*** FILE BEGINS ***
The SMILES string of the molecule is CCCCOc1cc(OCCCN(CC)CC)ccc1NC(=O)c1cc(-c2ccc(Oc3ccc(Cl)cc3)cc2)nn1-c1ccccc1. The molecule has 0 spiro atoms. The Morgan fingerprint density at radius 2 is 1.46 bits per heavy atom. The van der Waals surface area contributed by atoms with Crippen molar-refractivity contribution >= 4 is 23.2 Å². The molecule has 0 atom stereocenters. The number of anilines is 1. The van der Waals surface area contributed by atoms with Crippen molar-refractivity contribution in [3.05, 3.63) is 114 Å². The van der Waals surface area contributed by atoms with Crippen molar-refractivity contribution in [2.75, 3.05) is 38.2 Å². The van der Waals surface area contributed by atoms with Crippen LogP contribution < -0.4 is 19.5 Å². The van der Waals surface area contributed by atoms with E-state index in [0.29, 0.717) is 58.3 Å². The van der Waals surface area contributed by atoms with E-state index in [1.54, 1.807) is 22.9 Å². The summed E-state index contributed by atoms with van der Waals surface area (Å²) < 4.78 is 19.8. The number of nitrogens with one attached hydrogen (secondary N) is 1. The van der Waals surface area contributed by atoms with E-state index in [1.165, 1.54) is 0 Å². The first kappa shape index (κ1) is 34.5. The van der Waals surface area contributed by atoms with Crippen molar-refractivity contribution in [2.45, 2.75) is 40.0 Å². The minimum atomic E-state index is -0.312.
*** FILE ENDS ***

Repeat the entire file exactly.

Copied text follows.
The SMILES string of the molecule is CCCCOc1cc(OCCCN(CC)CC)ccc1NC(=O)c1cc(-c2ccc(Oc3ccc(Cl)cc3)cc2)nn1-c1ccccc1. The molecule has 0 spiro atoms. The Morgan fingerprint density at radius 2 is 1.46 bits per heavy atom. The van der Waals surface area contributed by atoms with Crippen molar-refractivity contribution >= 4 is 23.2 Å². The molecule has 0 atom stereocenters. The number of anilines is 1. The van der Waals surface area contributed by atoms with Crippen molar-refractivity contribution in [3.05, 3.63) is 114 Å². The van der Waals surface area contributed by atoms with Crippen molar-refractivity contribution in [2.75, 3.05) is 38.2 Å². The van der Waals surface area contributed by atoms with Crippen LogP contribution < -0.4 is 19.5 Å². The van der Waals surface area contributed by atoms with E-state index in [0.29, 0.717) is 58.3 Å². The van der Waals surface area contributed by atoms with E-state index in [1.54, 1.807) is 22.9 Å². The summed E-state index contributed by atoms with van der Waals surface area (Å²) < 4.78 is 19.8. The number of nitrogens with one attached hydrogen (secondary N) is 1. The van der Waals surface area contributed by atoms with E-state index in [1.165, 1.54) is 0 Å². The first kappa shape index (κ1) is 34.5. The van der Waals surface area contributed by atoms with Crippen molar-refractivity contribution in [2.45, 2.75) is 40.0 Å². The minimum atomic E-state index is -0.312.